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Amazon labor group refiles union petition in New York

Protesters holding signs outside an Amazon facility.
People protest working conditions outside an Amazon warehouse fulfillment center on May 1, 2020, in the Staten Island borough of New York.
(Stephanie Keith / Getty Images)

Amazon.com Inc. workers seeking to unionize four facilities in New York City said they now have enough signatures to call for a vote.

The labor group filed a petition Wednesday to hold a union election after failing to collect the necessary signatures in the fall. To mark the occasion, workers organized a planned demonstration in front of a giant Amazon warehouse on Staten Island, one of the four locations in the borough covered by the petition.

A spokeswoman for the U.S. National Labor Relations Board said the worker group filed the necessary paperwork Wednesday and the union cards will be reviewed in the coming days.

An Amazon spokeswoman said, “Our focus remains on listening directly to our employees and continuously improving on their behalf.”

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The U.S. experienced a strong labor movement this year. Starbucks Corp. employees in Buffalo, N.Y., voted to unionize this month, becoming the first to do so in the company’s 50-year history. The coffee chain now faces a unionization push in its hometown of Seattle.

After decades of stagnating wages and diminishing pension and healthcare benefits, many U.S. workers are fed up. A small but growing number are organizing.

Amazon, founded by the world’s second-richest man, has long been a prime target of organized labor. The company defeated a high-profile effort in Bessemer, Ala., in April, but a federal labor official ordered Amazon to face a second election there. Worker activism at Amazon is popping up globally. On Wednesday, workers at two Chicago warehouses walked out over a pay dispute, according to TechCrunch.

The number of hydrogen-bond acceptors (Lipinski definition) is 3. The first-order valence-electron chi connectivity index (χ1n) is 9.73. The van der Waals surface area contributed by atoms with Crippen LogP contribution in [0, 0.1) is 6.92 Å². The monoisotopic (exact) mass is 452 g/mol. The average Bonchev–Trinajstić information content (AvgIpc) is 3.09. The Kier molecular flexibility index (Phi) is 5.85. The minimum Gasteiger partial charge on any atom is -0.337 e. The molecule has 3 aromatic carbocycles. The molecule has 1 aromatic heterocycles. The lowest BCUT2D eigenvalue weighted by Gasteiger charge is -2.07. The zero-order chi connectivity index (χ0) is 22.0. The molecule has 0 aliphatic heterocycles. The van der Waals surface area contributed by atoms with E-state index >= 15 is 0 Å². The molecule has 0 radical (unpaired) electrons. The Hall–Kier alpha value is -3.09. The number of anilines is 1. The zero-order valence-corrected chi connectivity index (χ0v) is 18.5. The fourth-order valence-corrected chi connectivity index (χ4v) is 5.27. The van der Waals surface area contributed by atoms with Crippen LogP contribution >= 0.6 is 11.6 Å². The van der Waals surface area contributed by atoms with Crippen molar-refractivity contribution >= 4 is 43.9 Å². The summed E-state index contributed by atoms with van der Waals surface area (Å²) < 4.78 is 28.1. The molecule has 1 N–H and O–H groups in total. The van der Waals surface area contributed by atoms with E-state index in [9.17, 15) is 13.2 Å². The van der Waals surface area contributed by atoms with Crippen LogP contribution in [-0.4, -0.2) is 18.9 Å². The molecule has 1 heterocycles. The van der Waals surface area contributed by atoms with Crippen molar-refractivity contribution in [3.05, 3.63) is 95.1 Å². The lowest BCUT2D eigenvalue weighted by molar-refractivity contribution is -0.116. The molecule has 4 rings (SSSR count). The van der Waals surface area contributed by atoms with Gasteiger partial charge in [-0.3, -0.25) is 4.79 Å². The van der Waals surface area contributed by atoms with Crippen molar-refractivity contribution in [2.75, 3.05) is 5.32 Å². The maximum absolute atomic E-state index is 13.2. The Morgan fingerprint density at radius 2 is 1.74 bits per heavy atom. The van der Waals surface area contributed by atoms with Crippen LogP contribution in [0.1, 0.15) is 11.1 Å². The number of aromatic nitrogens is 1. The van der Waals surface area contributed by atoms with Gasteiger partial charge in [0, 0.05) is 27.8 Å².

A leader of the group in Staten Island is Chris Smalls, who worked at Amazon for more than four years. Amazon fired him in 2020 for what the company said was a violation of safety guidelines; Smalls said he was protesting Amazon’s inadequate COVID-19 policies. The dispute is part of an ongoing court battle between the company and New York’s attorney general.

Earlier this year, the labor group said it collected about 2,000 signatures from workers at the four Staten Island facilities where Amazon stows products and packages them for shipment to customers. The locations employ about 5,500 workers and serve as a hub to New York City.

AB 701, headed to a Senate vote this week, is the first legislation in the U.S. that would regulate warehouse performance metrics.

Under federal rules, organizers must win the backing of at least 30% of employees. The group thought it had met that goal when it submitted its initial petition in October. But it withdrew the paperwork last month because, an attorney for the group said, some of the people who had signed union cards were no longer working there.

It was a fairly basic error, and yet, the grass-roots effort is seemingly on the cusp of forcing an election, a feat that took the nation’s largest unions many years to accomplish.

Workers are demanding the reinstatement of hazard pay and a permanent agreement to let employees keep their phones with them on the job. Amazon lifted the phone ban “until further notice” over the weekend after the spread of the coronavirus’ Omicron variant and a tornado that killed six workers in Edwardsville, Ill.

Bloomberg writer Spencer Soper contributed to this report.


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